June 6, 2003
Divers should take precautions this summer
By Lisa Uzzle Gates
Health and Research News Service
JACKSON—Mississippi has already seen the first diving accidents of the year, and it’s likely there will be more as the weather heats up.
But that doesn’t have to be the case, says Lauren Fairburn, Think First coordinator for Methodist Rehabilitation Center. Think First, the hospital’s statewide injury prevention program, covers a variety of safety topics in school assemblies across the state. Careful diving and swimming are components of the Think First message.
“We always tell children feet first, first time. That means they should walk into the water to make sure it’s deep enough,” Fairburn said. “If you are swimming in a creek or lake, you should check the depth and make sure there are no rocks or logs, or other objects, you could strike your head on. You have to check it every time you go swimming, especially with a natural body of water because the conditions can change.”
“We suggest no diving, but if you are going to do it make sure you check the depth the first time,” said Ellen Lee, spinal cord injury program director at Methodist Rehab. “So many people in Mississippi swim in creeks and lakes and the depth changes from season to season. And you just never know what’s under the water.”
Diving accidents account for about 10 percent of all spinal cord injuries each year and about 60 percent of recreational spinal cord injuries. The damage occurs at a high level on the spinal cord, usually the neck, and that carries with it a higher level of paralysis and more complications.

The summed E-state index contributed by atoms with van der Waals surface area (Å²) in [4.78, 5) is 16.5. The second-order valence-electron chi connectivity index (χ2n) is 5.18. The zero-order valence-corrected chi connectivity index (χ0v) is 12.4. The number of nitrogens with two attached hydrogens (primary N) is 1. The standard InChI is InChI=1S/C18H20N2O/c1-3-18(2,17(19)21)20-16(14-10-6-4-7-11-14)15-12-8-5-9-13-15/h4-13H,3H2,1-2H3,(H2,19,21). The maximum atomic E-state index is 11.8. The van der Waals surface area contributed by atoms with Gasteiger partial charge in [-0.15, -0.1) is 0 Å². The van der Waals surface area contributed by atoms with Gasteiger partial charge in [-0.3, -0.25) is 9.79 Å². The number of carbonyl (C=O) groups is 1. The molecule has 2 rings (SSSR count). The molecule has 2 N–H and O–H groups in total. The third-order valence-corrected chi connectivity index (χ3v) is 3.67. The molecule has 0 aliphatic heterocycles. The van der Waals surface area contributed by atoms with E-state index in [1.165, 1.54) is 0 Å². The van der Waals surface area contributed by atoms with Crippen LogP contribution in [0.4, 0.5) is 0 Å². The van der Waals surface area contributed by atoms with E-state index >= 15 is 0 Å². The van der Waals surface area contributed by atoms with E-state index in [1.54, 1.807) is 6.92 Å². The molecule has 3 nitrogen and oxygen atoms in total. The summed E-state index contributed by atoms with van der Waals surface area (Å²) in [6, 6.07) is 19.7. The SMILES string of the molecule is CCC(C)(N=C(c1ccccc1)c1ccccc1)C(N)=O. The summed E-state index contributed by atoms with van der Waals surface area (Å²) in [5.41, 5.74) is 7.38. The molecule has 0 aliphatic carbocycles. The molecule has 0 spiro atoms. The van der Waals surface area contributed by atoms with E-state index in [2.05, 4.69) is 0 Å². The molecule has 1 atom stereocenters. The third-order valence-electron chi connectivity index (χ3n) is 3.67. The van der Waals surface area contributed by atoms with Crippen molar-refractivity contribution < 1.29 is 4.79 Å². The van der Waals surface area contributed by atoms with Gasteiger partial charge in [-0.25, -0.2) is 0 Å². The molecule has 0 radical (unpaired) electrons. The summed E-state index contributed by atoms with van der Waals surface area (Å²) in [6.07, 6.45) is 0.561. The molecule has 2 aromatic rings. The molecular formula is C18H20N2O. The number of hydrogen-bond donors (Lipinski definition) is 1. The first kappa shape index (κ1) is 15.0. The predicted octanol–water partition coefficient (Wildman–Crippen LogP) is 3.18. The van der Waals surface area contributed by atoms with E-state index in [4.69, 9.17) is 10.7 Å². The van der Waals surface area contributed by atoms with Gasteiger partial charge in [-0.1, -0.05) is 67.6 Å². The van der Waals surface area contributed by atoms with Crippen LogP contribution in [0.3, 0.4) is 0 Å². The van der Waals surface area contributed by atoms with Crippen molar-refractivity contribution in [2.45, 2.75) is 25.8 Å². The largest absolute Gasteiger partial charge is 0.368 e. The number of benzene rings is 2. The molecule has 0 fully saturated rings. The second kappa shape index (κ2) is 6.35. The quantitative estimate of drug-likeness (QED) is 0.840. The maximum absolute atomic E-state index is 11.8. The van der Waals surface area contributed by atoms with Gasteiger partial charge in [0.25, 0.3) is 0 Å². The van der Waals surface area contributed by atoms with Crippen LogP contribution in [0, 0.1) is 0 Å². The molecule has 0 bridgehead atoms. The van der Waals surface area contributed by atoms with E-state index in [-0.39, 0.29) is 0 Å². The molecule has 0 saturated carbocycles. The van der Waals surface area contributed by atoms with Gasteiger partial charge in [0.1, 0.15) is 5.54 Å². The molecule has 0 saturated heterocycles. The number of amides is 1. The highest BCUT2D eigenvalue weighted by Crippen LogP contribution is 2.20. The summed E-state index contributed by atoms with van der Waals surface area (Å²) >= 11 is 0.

“Generally it does result in a more severe level of injury,” Lee said. “Most of the time this results in quadriplegia and the higher the injury, of course, the more complicated it becomes.” In addition to paralysis of the hands, arms and legs, this type of injury can include respiratory problems ranging from temporary to permanent dependence on a ventilator.
These accidents can also include brain injuries—either from the initial blow, or loss of oxygen to the brain immediately after the injury while the person is still underwater.
There are a lot of variables to consider when diving. Each pool and natural body of water is different, but keep in mind these general tips:
- Go in slowly and feet first the first time. Preferably every time.
- The American Red Cross recommends having at least 9 feet of water if you are diving from the side of a pool and at least 12 feet if you are diving from a board.
- Adults should check the water before allowing children to go in.
- Check natural bodies of water for brambles, rubbish, and muddy bottoms in which a person can be trapped or caught..
So many of the injuries treated at Methodist Rehabilitation Center are the result of accidents that could have been prevented with some simple precautions, Fairburn said. “That’s the premise of Think First—simple measures anyone can take, even young children, to protect themselves.”
Methodist Rehabilitation Center’s injury prevention program, is aimed at young children and teenagers and tries to prevent spinal cord, brain and other traumatic injuries by focusing on bicycle, automobile, firearm, boat, swimming and diving safety.
Physicians and staff at the Jackson hospital work closely with firefighters, police officers, paramedics and other health care workers to encourage children to always think first about safety and injury prevention.
For more information:
Think First's aim: Prevent diving injuries | The Clarion-Ledger